Paper examines industry in need of a greater social, political constituency
Aquaculture is a relatively new industry that is misunderstood and therefore underutilized in U.S. waters. That’s the conclusion of a detailed paper written by the United States’ top aquaculture official and a longtime economics professor, who also outline five steps that could alter public perceptions and spur growth.
Why farm seafood in U.S. waters, the authors ask? Because the U.S. market continues to import many millions of pounds of farm-raised seafood from all over the world while exporting its production knowledge and innovations to other countries more willing to give such technological advances a chance to prove themselves on the water.
As a result, the United States has become an aquaculture incubator, according to Michael Rubino, director of the National Oceanic and Atmospheric Administration’s Office of Aquaculture, and Gunnar Knapp, professor of economics at the University of Alaska.
That won’t change “until the United States becomes, at a minimum, aquaculture-tolerant, if not aquaculture-friendly,” Knapp told the Advocate. “People who have the technology will take it elsewhere if they’re in a place that doesn’t let them try it or throws up hurdles.”
As Rubino and Knapp’s paper (“The Political Economics of Marine Aquaculture in the United States,” published in the Jan. 25 edition of Reviews in Fisheries Science & Aquaculture) describes, opposition to marine aquaculture by local and national groups, paired with onerous regulations, are keeping industry development to a minimum.
Knapp and Rubino laid out the top five reasons why aquaculture remains limited in U.S. marine waters:
- Marine aquaculture is relatively small, diverse, and (with some notable exceptions) unproven;
- Marine waters are public resources;
- Some Americans perceive potential negative effects of marine aquaculture without offsetting positive impacts;
- Aquaculture faces significant social opposition;
- The governance system for leasing and regulation hinders the development of U.S. marine aquaculture: “The dozens of approvals at federal, state, and local levels required to farm seafood create a complex, time consuming, costly and uncertain permit process.”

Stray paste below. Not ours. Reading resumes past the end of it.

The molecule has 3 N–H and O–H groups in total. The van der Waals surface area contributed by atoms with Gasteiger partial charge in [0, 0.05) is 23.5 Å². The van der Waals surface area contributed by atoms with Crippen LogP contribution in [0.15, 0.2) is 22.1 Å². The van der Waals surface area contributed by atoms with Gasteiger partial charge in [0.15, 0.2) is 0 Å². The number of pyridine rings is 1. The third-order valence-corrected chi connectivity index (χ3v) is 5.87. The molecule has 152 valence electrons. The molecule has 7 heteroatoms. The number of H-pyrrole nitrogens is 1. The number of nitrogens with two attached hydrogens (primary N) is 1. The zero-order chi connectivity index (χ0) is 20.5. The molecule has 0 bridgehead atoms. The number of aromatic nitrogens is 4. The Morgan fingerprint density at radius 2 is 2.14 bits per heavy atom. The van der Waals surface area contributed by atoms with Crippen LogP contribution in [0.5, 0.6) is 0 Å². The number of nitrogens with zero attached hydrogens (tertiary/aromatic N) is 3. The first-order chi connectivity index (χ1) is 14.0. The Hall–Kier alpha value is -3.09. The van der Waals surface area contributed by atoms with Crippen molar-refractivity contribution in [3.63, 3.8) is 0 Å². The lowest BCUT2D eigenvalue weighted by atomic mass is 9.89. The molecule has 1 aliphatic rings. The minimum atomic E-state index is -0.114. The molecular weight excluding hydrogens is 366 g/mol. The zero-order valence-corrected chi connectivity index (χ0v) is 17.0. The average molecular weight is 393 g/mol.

It’s a clean, responsible industry that creates good jobs, helps feed the world, preserves working waterfronts, diversifies the economy and helps people eat locally. It takes a long time to turn your industry around from negative to positive. Once these messages get out there, they’ll make a big difference.
With an extremely cautious approach to permitting sites in near-shore and offshore waters, the United States runs the risk of stifling investment that could drive improvement and greater acceptance among wary consumers, Knapp said. “If no projects are allowed to start, adaptive learning and improvement will have no chance to make better policies,” the authors wrote.
“With social and political support, proposed ventures could get through regulatory process. Without the support, the regulatory process can be difficult. It’s the proverbial chicken-and-egg challenge,” Rubino told the Advocate. “Engagement with and by existing coastal economic interests (i.e. seafood companies, fishermen, NGOs now engaged in aquaculture operations or planning or science) is starting to open marine waters to aquaculture. Maine and East Coast salmon, oysters and seaweed are examples. Most operations involve folks from fishing and seafood business families. Maine in particular has had success attracting and keeping seafood farmers.”
Public perception is informed, fairly or unfairly, by past industry struggles that include escaped fish, diseases (largely harmless to consumers), use of pesticides and a dependence on wild resources for fish feed, to name a few. For aquaculture to gain greater acceptance with policy makers and the public, aquaculture must move away from defensive, “do no harm” responses to criticism, and more toward a message that focuses on the industry’s greatest benefits: jobs, tax revenues, healthful food, synergies with other marine industries and a reduced dependence on imports.
“It’s a clean, responsible industry that creates good jobs, helps feed the world, preserves working waterfronts, diversifies the economy and helps people eat locally,” Knapp said. “Think of how far the road is, in terms of aquaculture’s public perception. It takes a long time to turn your industry around from negative to positive. Once these messages get out there, they’ll make a big difference.”
Aren’t there some parallels about the political implications of hatcheries and farming? One has a whole constituency ready to say the risks are small compared to the economic benefits. The other has no constituency at all.
Knapp admits that Alaskans, in particular, have a “deep-seated aversion to the idea of finfish farming” and that many people there feel they have nothing to gain and potentially something to lose by allowing finfish farming in state waters that produce more than half of U.S. commercial fish landings. The state banned salmon farming in the late 1980s to preserve wild stocks and protect its commercial fishing industry.